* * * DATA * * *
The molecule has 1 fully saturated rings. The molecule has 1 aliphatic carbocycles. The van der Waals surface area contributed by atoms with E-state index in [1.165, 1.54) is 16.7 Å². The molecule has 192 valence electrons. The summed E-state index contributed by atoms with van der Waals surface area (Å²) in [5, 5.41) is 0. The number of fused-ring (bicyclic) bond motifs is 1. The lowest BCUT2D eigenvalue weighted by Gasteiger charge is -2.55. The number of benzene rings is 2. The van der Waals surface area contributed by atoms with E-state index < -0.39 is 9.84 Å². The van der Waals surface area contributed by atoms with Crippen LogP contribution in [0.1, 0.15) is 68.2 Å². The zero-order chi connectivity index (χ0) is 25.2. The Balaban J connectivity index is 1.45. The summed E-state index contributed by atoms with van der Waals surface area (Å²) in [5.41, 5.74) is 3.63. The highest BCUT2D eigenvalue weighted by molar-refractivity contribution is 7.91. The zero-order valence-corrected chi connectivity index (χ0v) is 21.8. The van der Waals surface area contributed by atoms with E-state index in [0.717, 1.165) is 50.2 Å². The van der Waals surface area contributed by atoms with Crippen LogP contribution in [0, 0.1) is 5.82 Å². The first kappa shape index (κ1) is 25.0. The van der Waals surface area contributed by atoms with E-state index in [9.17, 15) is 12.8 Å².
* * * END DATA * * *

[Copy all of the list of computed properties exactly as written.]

The molecule has 1 fully saturated rings. The molecule has 1 aliphatic carbocycles. The van der Waals surface area contributed by atoms with E-state index in [1.165, 1.54) is 16.7 Å². The molecule has 192 valence electrons. The summed E-state index contributed by atoms with van der Waals surface area (Å²) in [5, 5.41) is 0. The number of fused-ring (bicyclic) bond motifs is 1. The lowest BCUT2D eigenvalue weighted by Gasteiger charge is -2.55. The number of benzene rings is 2. The van der Waals surface area contributed by atoms with E-state index < -0.39 is 9.84 Å². The van der Waals surface area contributed by atoms with Crippen LogP contribution in [0.1, 0.15) is 68.2 Å². The zero-order chi connectivity index (χ0) is 25.2. The Balaban J connectivity index is 1.45. The summed E-state index contributed by atoms with van der Waals surface area (Å²) in [5.41, 5.74) is 3.63. The highest BCUT2D eigenvalue weighted by molar-refractivity contribution is 7.91. The zero-order valence-corrected chi connectivity index (χ0v) is 21.8. The van der Waals surface area contributed by atoms with E-state index in [0.717, 1.165) is 50.2 Å². The van der Waals surface area contributed by atoms with Crippen LogP contribution in [0, 0.1) is 5.82 Å². The first kappa shape index (κ1) is 25.0. The van der Waals surface area contributed by atoms with E-state index in [9.17, 15) is 12.8 Å².